It's tempting to avoid the subject of Ann Coulter now that Cathy Young has put it to bed. But as unserious as her book is, Coulter's "liberal infallibility" thesis is actually getting some play with conservative pundits, bloggers, and journalists. The jist: On issue after issue, but most unforgivably on issues of national security, liberals use victims of tragedy as "human shields" to deflect criticism. These victims deserve a little sympathy, but they're not above criticism—or in Coulter's formula, from shrill attacks.
On the seriousness scale, this argument is somewhere between an episode of "How I Met Your Mother" and a 3rd grade farting contest. But it drives liberals like The American Prospect's Greg Sargent into a righteous fury.
I've asked this before, but what is it about the relatives of people killed by terrorists that these wingnuts hate so much? Recall that Ann Coulter smeared the widows of 9/11 victims and that many righty bloggers smeared the father of Nick Berg, who was beheaded in Iraq. Their sin, of course, was that they criticized America and George Bush.
Let me put this as clearly as I can: To the likes of [Powerline blogger John] Hinderaker, the pain of those who lost loved ones to this war only matters to the extent that the bereaved allow their grief to be used to prop up the war effort and Bush himself. If the bereaved relatives don't allow their grief to be used in this fashion, their sacrifice and loss no longer matter a whit—they're not to be pitied or empathized with, but scorned and humiliated as brutally as possible. Despicable.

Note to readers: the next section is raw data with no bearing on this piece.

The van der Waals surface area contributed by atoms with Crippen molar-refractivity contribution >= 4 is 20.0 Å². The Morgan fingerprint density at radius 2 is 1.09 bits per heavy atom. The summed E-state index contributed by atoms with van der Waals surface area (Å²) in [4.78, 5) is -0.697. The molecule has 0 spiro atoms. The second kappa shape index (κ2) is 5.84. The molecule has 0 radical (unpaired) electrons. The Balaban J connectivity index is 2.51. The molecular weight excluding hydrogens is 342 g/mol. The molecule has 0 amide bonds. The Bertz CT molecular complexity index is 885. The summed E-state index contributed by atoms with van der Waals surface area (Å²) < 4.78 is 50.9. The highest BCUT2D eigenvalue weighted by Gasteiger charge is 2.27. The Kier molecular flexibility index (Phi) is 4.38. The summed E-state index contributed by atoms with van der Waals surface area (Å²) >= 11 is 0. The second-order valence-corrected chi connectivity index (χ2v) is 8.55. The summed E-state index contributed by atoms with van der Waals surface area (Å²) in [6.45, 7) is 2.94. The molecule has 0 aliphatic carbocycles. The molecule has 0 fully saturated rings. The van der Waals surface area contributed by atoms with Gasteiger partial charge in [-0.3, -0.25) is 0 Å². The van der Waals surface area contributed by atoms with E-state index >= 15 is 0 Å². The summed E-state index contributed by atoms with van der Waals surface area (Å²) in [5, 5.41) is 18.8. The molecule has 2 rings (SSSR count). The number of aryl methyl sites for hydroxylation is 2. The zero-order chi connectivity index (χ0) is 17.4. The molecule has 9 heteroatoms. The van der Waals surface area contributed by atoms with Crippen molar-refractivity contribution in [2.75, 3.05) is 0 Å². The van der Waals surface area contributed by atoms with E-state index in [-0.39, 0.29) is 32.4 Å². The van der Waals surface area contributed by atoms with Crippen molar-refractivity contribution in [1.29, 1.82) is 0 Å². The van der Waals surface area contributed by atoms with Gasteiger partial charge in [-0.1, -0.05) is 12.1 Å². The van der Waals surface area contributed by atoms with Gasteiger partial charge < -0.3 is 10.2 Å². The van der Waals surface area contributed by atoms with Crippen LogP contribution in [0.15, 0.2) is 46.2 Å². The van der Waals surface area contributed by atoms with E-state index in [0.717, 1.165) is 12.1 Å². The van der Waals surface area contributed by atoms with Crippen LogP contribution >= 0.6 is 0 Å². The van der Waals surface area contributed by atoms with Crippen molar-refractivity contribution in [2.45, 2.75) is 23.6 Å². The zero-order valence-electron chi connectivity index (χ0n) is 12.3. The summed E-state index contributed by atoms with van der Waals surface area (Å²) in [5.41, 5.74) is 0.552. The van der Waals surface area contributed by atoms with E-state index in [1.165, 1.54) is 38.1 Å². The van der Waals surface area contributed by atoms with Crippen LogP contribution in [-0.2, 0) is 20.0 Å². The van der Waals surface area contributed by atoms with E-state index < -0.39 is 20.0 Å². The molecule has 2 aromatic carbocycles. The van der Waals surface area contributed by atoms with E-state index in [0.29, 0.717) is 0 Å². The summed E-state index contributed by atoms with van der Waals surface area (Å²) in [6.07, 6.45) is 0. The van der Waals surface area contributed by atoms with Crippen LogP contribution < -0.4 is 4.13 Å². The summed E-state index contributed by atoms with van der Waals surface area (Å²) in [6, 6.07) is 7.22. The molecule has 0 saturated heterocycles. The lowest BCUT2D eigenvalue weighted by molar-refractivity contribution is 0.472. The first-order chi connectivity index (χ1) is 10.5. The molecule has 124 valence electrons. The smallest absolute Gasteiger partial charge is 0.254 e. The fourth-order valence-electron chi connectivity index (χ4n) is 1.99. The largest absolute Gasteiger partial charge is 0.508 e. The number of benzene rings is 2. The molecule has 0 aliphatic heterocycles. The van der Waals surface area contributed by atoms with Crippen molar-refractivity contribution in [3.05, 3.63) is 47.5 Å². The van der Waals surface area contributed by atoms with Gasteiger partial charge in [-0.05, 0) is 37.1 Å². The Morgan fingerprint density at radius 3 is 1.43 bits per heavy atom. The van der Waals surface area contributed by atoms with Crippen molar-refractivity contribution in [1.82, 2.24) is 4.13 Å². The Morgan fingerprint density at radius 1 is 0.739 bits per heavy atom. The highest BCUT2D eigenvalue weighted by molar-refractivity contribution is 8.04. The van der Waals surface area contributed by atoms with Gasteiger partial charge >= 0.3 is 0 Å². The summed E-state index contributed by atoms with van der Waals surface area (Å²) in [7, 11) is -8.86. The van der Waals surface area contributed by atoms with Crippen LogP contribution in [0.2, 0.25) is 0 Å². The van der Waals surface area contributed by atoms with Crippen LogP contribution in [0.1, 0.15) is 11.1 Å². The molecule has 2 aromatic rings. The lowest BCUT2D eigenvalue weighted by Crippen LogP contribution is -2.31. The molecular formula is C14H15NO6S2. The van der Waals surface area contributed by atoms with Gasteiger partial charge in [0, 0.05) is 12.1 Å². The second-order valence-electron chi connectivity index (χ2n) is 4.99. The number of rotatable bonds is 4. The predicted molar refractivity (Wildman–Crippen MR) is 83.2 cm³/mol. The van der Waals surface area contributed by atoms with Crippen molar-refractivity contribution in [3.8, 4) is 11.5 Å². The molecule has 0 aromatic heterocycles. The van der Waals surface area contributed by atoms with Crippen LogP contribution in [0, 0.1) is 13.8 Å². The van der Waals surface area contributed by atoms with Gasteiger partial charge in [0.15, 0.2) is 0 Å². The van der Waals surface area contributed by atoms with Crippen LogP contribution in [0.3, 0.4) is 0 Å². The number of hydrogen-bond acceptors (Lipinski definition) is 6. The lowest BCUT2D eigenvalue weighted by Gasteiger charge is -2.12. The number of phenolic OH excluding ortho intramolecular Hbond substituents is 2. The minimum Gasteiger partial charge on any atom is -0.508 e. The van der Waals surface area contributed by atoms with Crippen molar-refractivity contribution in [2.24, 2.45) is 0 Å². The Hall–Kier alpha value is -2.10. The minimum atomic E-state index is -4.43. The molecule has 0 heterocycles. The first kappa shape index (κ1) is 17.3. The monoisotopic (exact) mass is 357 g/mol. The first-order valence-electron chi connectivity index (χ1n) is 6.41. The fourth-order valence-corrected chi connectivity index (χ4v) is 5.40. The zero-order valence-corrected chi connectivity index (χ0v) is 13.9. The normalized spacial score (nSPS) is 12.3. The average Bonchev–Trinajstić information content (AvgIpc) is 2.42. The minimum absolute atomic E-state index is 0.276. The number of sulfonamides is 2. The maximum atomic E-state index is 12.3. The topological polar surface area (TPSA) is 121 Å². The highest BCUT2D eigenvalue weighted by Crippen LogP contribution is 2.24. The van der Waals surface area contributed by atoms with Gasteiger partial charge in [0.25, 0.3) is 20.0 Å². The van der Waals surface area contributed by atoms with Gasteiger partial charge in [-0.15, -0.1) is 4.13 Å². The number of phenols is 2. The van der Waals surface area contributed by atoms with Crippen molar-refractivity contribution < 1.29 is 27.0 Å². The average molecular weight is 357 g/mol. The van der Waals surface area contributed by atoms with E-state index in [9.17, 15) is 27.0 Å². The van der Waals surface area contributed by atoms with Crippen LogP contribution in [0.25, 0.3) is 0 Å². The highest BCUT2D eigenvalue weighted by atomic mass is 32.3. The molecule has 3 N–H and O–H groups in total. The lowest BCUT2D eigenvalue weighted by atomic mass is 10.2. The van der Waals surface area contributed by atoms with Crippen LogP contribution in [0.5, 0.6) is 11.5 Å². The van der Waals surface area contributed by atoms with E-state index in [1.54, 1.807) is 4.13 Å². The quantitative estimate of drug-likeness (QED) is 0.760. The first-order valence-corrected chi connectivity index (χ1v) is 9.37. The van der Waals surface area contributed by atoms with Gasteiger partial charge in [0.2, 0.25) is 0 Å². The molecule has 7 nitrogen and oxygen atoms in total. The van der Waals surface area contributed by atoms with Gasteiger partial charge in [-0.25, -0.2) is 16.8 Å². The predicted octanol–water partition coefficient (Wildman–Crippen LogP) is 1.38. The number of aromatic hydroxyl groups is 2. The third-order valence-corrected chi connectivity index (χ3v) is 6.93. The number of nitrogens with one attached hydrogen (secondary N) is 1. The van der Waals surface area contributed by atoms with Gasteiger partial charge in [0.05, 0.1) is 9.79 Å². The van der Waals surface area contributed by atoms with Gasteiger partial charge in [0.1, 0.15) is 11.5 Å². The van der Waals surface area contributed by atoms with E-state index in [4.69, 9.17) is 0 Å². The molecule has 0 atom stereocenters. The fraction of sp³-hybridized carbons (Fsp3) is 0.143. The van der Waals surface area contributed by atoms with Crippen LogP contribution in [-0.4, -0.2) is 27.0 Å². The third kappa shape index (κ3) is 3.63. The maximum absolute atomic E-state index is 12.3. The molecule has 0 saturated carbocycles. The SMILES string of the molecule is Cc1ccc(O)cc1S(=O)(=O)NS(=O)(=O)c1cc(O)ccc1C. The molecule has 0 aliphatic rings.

This may be the world's first example of a hyperbolic understatement. Yes, many hawks want victims or victims' families to stand steadfast behind the war policy and the president. But more than that, some hawks actively recruit victims to participate in ad campaigns for the policy/president.
Take two campaigns supported by Powerline, the blog pilloried here by Sargent.
In 2004, the pro-Bush 527 Progress for America sought out the story behind a photo of President Bush hugging a girl whose father mother had died on September 11. They found the girl, Ashley Faulkner, and her family, and cut a treacly ad that was blasted on airwaves across America for $14 million.
LYNN FAULKNER: My wife, Wendy, was murdered by terrorists on September 11th.
ANNOUNCER: The Faulkners' daughter Ashley closed up emotionally but when President George W. Bush came to Lebanon, Ohio, she went to see him as she had with her mother four years before.
LINDA PRINCE (neighbor): He walked toward me and I said Mr. President this young lady lost her mother in the World Trade Center.
ASHLEY FAULKNER: And he turned around and he came back and he said I know that's hard, are you all right?
LINDA: Our president took Ashley in his arms and just embraced her. And it was at that moment that we saw Ashley's eyes fill up with tears.
ASHLEY: He's the most powerful man in the world and all he wants to do is make sure I'm safe, that I'm OK.
LYNN: What I saw was what I want to see in the heart and in the soul of the man who sits in the highest elected office in our country.
Here was a prime slice of "conservative infallibility." If you doubted Bush, you wanted to thrust this pixie back into the waking nightmare of motherlessness. As Coulter might say, you'd never seen anyone enjoying their mother's death so much. Powerline's comment:
Check out the new pro-Bush ad by Progress for America. It's called Ashley's Story, and it's powerful.